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Exclusive: Megan Freels Johnston Talks ‘The Ice Cream Truck’ and New ‘Psycho’ Meets ‘Get Out’ Project

Ice Cream Truck Movie

Megan Freels Johnston’s new darkly comical slasher film with a twist (The Ice Cream Truck), is one that every last loyal fan out there should be hunting down fervently. It’s a bare bones production, but it’s overflowing with spirit and what seems to be premeditated over-the-top insanity designed, exclusively to give you a cut-loose and enjoy a gorgeous nostalgic slice of yesteryear. If you’re watching this one, and you don’t find yourself in laughter-induced tears, you may not have a heart in your chest.

The Ice Cream Man is an amazing, throwback film that harkens back to some of our true favorites. You’ll notice subtle nods to pictures past, but for the most part this is a truly unique picture with a few revelations you’re going to enjoy quite a bit.

We were lucky enough to catch Megan while she had a few moments to answer some of our questions, and these answers aren’t just well-thought out, they’re the kind of answers that get fans excited for more work. But for now, let’s put our primary focus on The Ice Cream Truck!

Addicted to Horror Movie: I was born in Southern California, and lived in Pasadena for a while. When The Ice Cream Truck opens I felt a wild sense of deja vu. Did you film the movie in Southern California, or did the filming locations you opted for just bear a striking resemblance to Socal/Pasadena? 

Megan Freels Johnston: I am from the Midwest. The suburbs of Detroit to be exact. Where my parents live now is filled with ranch houses so that neighborhood is what I was picturing. I tried to find something in SoCal that could look like any Suburb. The main house and the neighborhood in the opening credits is in Porter Ranch. The BBQ Party house was Pasadena so you are right on the money. I think the locations we found were really picturesque.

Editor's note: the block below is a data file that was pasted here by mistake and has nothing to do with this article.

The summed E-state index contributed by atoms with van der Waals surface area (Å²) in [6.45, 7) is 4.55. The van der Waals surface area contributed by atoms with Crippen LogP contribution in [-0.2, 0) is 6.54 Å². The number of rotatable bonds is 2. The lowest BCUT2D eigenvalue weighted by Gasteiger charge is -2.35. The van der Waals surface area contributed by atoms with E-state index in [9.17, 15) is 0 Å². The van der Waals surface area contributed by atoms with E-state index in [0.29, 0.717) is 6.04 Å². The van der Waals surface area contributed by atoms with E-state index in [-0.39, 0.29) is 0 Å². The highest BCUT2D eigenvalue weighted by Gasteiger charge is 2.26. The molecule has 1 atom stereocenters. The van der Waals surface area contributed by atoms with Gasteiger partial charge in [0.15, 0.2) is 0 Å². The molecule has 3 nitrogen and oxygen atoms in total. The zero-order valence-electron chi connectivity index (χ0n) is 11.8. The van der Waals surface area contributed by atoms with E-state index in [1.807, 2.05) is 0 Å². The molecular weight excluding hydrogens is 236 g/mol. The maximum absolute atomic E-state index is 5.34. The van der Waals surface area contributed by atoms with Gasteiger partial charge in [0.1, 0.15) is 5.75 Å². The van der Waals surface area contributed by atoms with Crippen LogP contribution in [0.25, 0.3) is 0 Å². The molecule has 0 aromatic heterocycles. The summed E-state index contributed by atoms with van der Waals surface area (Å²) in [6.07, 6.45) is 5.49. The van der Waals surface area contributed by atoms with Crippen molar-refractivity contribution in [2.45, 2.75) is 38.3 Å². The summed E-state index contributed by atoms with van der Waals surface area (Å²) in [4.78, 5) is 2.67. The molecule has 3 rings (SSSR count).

ATHM: Tell me a bit more about the shoot itself. How long was the adventure from pre-production to preparations to finalize in post? And furthermore, what kind of obstacles did you run into during the creative process?

MFJ: Well I wrote the script in July of 2015 and we shot the film almost exactly a year later. Finding money is always the hardest part. You try to make the best movie you can with what you have. I would say we didn’t have many obstacles. Fortunately, most of the people involved were really passionate about the project and we had a great team. I find that when you have a great on-set environment it makes for a better final product. The police came on our second to last day in the park scene and they cost us a shot. We didn’t have time so we had to sacrifice a scene that led up to the climax or reveal.

ATHM: There aren’t many “A-list” performers in the film, yet you siphon some top notch performances from a small ensemble that looks as though they really loved the project. Is it a challenge being a somewhat inexperienced feature length filmmaker working with a group of performers who, themselves, are still relatively green?

MFJ: A List is such a small number of actors. Sadly Reese Witherspoon was not available. (kidding) Most of our actors were seasoned vets. Deanna Russo was the star of the Knight Rider reboot and tons of people know her from Being Human. Lisa Ann Walter has a ton of credits, such as The Parent Trap, War of the Worlds and Bruce Almighty. Jeff Daniel Phillips has a huge genre following. He’s in all the Rob Zombie movies and Westworld. Dan Gaier is the voice of Edith in the Despicable Me franchise. Some of the lesser known actors had some great credits as well.

Emil Johnsen, our ice cream man is from Norway. This was actually his first American picture. He is one of the stars of the Norwegian National Theater. We actually had a known tv actor for that part and it fell through and Emil’s manager made him put himself on tape for me and I was blown away. He was just perfect for the role. The right combination of creepy and “tongue in cheek.” I like working with actors of all levels. I thought everyone did an amazing job. As you can tell I have a style for the type of performances I like. I like the subtext to breathe and the pacing is very deliberate.

ATHM: The titular vehicle feels like it takes on a life all its own, and actually becomes a character in the film. Interestingly enough, the Ice Cream Man himself feels less like a straight forward antagonist, and more like an extension of the truck. Is that something you consciously aimed to make happen?

MFJ: I never wanted the ice cream man to feel like a stereotype or cliché. To me, he’s a symbol of the past. He doesn’t embrace change and move forward with the times. He’s judgmental. The same can be said for a very heightened version of Suburbia.

ATHM: And how in the hell did you find that old truck?!